Boring Boring ITSM??

“And what do you do?”

Sometimes, when out socially, someone asks me what I do for a living. And I can see it in their eyes: the polite glaze over as I explain I work in IT Service Management.

Because unless you work in IT Service Management, it’s difficult to make it come across as dynamic, exciting, edge-of-the seat stuff.

Yet IT Service Management is business critical. It IS edge-of-the-seat stuff. Because when IT Service Management goes wrong, it means business failure. It means business-critical technology stops working. It can mean emails don’t send, a total breakdown in communication for instance. My stress levels are up just thinking about it! So why is something that is so important to the success of almost every business in the world so boring?

ITSM – The Journey

ITSM (or perhaps more accurately ITIL) is a bit like the rail network. If you are on the line from London to Manchester, you can’t just turn left at Birmingham and stop off for a while. The track is like a process. It allows you to make choices at certain points on the journey but they are prescribed very specifically. The train is like an incident or a problem or a change, and the people on the train – that’s you and me with our issues. We actually don’t care too much for the journey do we? If we are going to London for the weekend, we just want to be there; the journey is really just an inconvenience.

But the good news for all my friends is that ITSM is going to get interesting! Not only is the railway starting to go to new and exciting places, but we are starting to break away from the rails and are discovering new ways of getting from A to B.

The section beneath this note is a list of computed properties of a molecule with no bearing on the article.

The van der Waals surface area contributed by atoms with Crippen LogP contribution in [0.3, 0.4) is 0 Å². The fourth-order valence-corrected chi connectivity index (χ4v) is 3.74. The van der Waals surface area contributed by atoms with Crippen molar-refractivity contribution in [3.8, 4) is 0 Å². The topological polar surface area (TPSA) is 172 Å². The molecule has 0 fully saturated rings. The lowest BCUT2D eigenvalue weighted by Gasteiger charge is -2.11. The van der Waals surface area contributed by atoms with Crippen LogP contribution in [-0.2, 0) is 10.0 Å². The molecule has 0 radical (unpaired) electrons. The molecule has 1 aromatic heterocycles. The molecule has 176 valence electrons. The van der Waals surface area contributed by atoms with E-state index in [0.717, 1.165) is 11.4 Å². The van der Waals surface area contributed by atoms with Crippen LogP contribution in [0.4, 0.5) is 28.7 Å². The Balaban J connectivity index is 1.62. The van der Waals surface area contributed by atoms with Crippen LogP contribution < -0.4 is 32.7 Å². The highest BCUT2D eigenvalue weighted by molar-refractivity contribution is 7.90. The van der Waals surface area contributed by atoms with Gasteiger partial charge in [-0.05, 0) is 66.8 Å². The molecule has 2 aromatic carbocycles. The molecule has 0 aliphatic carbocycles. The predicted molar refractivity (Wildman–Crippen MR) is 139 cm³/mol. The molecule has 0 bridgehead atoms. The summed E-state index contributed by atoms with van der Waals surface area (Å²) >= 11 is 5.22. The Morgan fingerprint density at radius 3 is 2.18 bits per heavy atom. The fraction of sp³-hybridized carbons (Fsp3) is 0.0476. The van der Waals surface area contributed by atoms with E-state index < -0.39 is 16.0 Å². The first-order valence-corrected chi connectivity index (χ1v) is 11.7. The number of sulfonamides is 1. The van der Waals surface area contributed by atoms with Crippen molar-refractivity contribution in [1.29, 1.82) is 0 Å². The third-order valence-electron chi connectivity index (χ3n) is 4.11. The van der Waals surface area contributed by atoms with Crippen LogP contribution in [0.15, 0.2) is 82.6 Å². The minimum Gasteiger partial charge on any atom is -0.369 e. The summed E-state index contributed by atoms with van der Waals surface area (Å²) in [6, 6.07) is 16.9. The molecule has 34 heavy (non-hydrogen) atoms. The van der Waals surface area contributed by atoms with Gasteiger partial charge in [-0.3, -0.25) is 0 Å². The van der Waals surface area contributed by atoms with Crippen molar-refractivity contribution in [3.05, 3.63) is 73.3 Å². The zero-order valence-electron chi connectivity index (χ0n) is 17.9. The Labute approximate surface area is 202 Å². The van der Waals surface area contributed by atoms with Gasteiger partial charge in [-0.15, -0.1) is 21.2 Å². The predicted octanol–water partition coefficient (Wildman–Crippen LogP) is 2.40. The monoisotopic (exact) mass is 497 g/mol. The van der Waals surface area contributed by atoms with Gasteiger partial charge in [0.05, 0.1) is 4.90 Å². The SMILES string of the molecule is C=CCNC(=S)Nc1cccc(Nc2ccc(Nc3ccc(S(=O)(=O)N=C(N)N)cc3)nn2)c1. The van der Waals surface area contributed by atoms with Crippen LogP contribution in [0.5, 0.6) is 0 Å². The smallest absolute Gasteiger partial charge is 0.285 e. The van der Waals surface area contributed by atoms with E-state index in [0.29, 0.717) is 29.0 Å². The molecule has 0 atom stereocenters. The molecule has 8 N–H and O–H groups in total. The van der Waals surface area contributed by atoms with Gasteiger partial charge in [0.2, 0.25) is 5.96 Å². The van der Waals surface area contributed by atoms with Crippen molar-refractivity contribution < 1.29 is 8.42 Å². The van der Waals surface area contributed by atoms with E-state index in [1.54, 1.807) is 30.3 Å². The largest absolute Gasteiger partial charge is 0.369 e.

ITSM – The Destination

Let me give you some examples; as businesses transition to digital services, the management of that underlying infrastructure needs to be much more dynamic, capable of shifting at the speed of business (and not the speed of IT). That means harnessing fantastic new technologies like cloud and containers, building in automation, driving customer experience by removing L1/L2/L3 and introducing ‘swarming’ resolver groups. We are starting to embrace AI – yes that’s right, IT is starting to use AI! – to understand how Manchester to London via Glasgow may not be the best route, even though that’s how we have always done it.

And as we move towards low code / no code, we are going to get closer to the business. We are going to be driving the changes in business that define the relative success or failure of our organisations. We’re not plumbing for functionality any more, we’re plumbing to differentiate. Not just to reduce cost and do it better, but to do it differently so our customers’ customers get the benefit.

So, bring on the next social occasion and round of introductions! I am ready to big up ITSM!


Sunil Duggal
Director of UK Sales & Marketing

By Daniel Swann